As expected, the adoption of the name “Bulldogs” is a much more recent invention for Mississippi State. In fact, the first team name used was “Aggies” back when it was Mississippi A&M, and later “Maroons” when the the school name changed to its current Mississippi State in 1932 (though it was a college, not a university). It wasn’t until 1961 that the school officially adopted the bulldog as its mascot. What muddies the situation, is that there are references to their sports teams as “bulldogs” as early as 1902, however, they were unofficial. We do know that at 1926 pep rally featured a bulldog, and in 1935, a bulldog was used on the sideline as a mascot for the team. Still, the name had not yet officially changed.

The verdict? It must be said that the only true way to determine which is older is by using the official dates of when the names were adopted, and therefore, Georgia has the stronger claim. That said, with the name being used as early as 1902, Mississippi State fans certainly have a long, proud tradition that lives to this day in their mascot, “Bully”.

Of Tigers

Of the three teams that have adopted the tiger as their mascot, Missouri (1839) is the oldest institution—it is also the most recent addition to the SEC, along with Texas A&M (2012). However, the difference in founding date between they and the two other schools that officially have “Tigers” in their name is not nearly so great as was the case with Georgia and Mississippi State; Auburn (1856) and LSU (1860) both have storied histories respectively. It should be noted that LSU is much older if ones takes into account its military academy and seminary institution.

It was easy to discern that the University of Missouri has been using the name “Tigers” for 125 years (1890), making this past year its quasquicentennial. The name originated from a militia unit known as the “Fighting Tigers of Columbia” (Missouri). 1890 was the first year the university had a football team.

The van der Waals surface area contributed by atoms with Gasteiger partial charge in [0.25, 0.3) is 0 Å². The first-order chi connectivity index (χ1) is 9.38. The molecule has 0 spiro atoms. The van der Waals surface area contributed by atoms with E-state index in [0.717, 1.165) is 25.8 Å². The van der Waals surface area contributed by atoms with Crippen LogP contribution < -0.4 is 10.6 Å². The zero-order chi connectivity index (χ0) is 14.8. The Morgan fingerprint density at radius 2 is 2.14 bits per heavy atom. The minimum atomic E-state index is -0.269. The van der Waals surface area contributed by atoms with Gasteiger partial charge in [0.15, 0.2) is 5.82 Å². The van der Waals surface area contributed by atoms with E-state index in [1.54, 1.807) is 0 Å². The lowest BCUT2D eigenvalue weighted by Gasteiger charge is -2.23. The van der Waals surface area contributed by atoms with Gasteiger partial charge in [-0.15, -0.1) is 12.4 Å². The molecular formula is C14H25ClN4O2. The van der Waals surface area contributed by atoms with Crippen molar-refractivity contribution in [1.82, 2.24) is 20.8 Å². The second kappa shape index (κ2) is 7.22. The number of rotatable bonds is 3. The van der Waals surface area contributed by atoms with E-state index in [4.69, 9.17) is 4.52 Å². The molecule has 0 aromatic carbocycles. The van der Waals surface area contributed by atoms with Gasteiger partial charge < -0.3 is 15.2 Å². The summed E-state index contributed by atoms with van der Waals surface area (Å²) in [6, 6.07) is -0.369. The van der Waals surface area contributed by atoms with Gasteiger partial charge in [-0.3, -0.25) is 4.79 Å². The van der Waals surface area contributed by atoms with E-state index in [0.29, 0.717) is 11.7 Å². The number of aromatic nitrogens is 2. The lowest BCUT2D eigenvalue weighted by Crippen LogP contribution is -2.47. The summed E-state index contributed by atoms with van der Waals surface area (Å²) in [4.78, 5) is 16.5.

LSU also got its nickname from a miliatry unit—the civil war brigade known as the “Louisiana Tigers”. In an article taken from LSU Alumni News (1937), the first team football coach, Charles Coates, explained why he chose the tiger as the team mascot in 1895:

“It was the custom at that time, for some occult reason, to call football teams by the names of vicious animals; the Yale Bulldogs and the Princeton Tigers, for example. This is still the vogue. It struck me that purple and gold looked Tigerish enough and I suggested that we choose “Louisiana Tigers.”

Missouri had been using the tiger officially for five years before LSU, but what about Auburn?

Auburn’s official school website claims that the name has been in use since its first game in 1892. It explains that the name was borrowed from a line in an Oliver Goldsmith poem, “The Deserted Village” (1770):  “where crouching tigers await their hapless prey…“. The name was used more universally after the first Iron Bowl (1901)  when the Birmingham News titled the aftermath “A Tiger Claws Alabama”. There are some references to Auburn being called “The Plainsmen”, however that was only ever in an unofficial capacity. Interestingly, “The Plainsmen” was also a term borrowed from the Goldsmith poem.

In a five-year span, three different universities adopted the tiger as their mascot. Re-asserting the summation of the situation from LSU’s old coach, Charles Coates: “It was the custom of the time“.